On this day in 1950 George Orwell died, aged forty-six. Whatever Orwell achieved in his last years seems over-balanced by what he suffered. Against the acclaim earned by the two famous novels -- Animal Farm in 1945 and 1984 just seven months before Orwell died -- stands a withering series of personal challenges. In 1945, a little more than a year after their adoption of a one-month-old boy (their only child), Orwell's wife died on the operating table. As the severity of his tuberculosis became clear, Orwell searched with increasing desperation for a wife who might accept the certain roles of nurse and mother and the likely role of widow. Forced to spend all but four months of his last two years in a hospital or sanitarium, he had to revise his hopes ever-downward -- from thinking he might live until his son was thirteen, to joking that the upcoming newspaper profile of the famous author of 1984 would have to be rewritten as an obituary. He eventually surrendered his typewriter to the doctors, accepted the prescription of complete rest, and admitted that whatever time was left would probably be spent as an invalid.
Still, he hoped he might once again write, and sometimes showed signs of recovery. When he married in mid-October, 1949 he wore a mauve smoking jacket over his pajamas, and continued to wear it in the weeks afterward. Anthony Powell thought he saw flashes of "the old Wodehousian side," and Malcolm Muggeridge, another friend, noted that Orwell talked about the house he would buy with the money that he was finally earning. But in his journal after a Christmas visit, Muggeridge also noted that, like the decorations which hung over Orwell's head, and the reminiscences of the Spanish Civil War, "the stench of death was in the air."
As both his friends and critics have remarked, Orwell did not go gentle into life, either. His ideals and social commitment set "a stern example" and made him "an awkward person" (David Pryce-Jones). "He could not blow his nose without moralizing on the state of the handkerchief industry" (Cyril Connolly). And perhaps most famously, he was the "wintry conscience of a generation" (V. S. Pritchett). In one essay on Orwell titled "A Knight of the Woeful Coutenance" (this is borrowed from Don Quixote), Muggeridge recalls that his friend even got his laughter from obeying his ideals: "...he began to chuckle - a throaty, rusty, deep-down chuckle very characteristic of him. His laughter had the same rusty quality as did his voice, due, I understood, to a throat wound he had received in Spain."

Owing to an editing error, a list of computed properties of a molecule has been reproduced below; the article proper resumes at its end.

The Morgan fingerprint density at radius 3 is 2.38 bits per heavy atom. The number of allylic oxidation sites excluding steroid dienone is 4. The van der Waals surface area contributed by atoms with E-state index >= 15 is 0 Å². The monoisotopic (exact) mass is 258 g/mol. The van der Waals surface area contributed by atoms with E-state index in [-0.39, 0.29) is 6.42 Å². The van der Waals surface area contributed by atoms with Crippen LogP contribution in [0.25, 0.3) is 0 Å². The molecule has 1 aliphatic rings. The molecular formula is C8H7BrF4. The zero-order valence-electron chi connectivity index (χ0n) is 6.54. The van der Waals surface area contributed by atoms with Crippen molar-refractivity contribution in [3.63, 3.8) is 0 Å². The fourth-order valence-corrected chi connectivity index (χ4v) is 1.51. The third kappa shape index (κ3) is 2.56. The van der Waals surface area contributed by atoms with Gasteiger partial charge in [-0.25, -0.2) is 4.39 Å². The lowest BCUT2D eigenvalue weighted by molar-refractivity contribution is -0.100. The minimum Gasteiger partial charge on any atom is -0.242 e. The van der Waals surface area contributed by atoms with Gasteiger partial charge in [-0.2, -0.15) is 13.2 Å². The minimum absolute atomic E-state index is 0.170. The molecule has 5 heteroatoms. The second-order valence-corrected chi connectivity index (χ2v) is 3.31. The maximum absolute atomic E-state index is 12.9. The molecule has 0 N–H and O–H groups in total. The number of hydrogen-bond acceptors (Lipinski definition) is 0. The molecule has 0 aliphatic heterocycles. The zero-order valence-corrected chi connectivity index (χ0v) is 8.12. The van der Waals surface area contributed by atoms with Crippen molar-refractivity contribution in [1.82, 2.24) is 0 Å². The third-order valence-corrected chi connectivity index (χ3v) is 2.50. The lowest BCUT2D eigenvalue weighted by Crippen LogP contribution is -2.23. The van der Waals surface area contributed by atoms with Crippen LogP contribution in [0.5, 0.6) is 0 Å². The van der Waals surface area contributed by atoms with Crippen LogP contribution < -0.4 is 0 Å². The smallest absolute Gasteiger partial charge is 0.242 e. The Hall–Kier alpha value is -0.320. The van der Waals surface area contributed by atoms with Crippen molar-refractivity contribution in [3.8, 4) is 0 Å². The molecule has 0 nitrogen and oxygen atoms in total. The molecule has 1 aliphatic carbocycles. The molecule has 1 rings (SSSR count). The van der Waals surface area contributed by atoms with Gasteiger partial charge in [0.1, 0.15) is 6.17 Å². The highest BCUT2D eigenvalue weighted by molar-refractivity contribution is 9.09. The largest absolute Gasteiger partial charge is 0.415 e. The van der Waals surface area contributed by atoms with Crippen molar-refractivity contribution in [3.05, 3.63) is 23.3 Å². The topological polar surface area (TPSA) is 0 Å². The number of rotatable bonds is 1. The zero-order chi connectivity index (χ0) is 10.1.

Orwell was very aware that many found him over-earnest and under-humored. Occasionally, as if feeling guilty, he would try to explain how he felt "forced into becoming a sort of pamphleteer." In his 1947 essay, "Why I Write," he says that he once aspired to writing differently -- "enormous naturalistic novels with unhappy endings, full of detailed descriptions and arresting similes" -- but that it didn't seem right for him or for "tumultuous, revolutionary ages like our own." In "A Little Poem" he jokingly offers a vision of an alternate life:
A happy vicar I might have been
Two hundred years ago
To preach upon eternal doom
And watch my walnuts grow;
But born, alas, in an evil time,
I missed that pleasant haven,
For the hair has grown on my upper lip
And the clergy are all clean-shaven....
But even the joke turns into an Orwellian finger-point by the end:
I dreamt I dwelt in marble halls,
And woke to find it true;
I wasn't born for an age like this;
Was Smith? Was Jones? Were you?
Visitors to Orwell's hospital room in his last days noted sadly that his fishing poles stood in the corner, ready to go. But for world wars, class-system poverty, Communism, Fascism and tuberculosis, he might have used them more.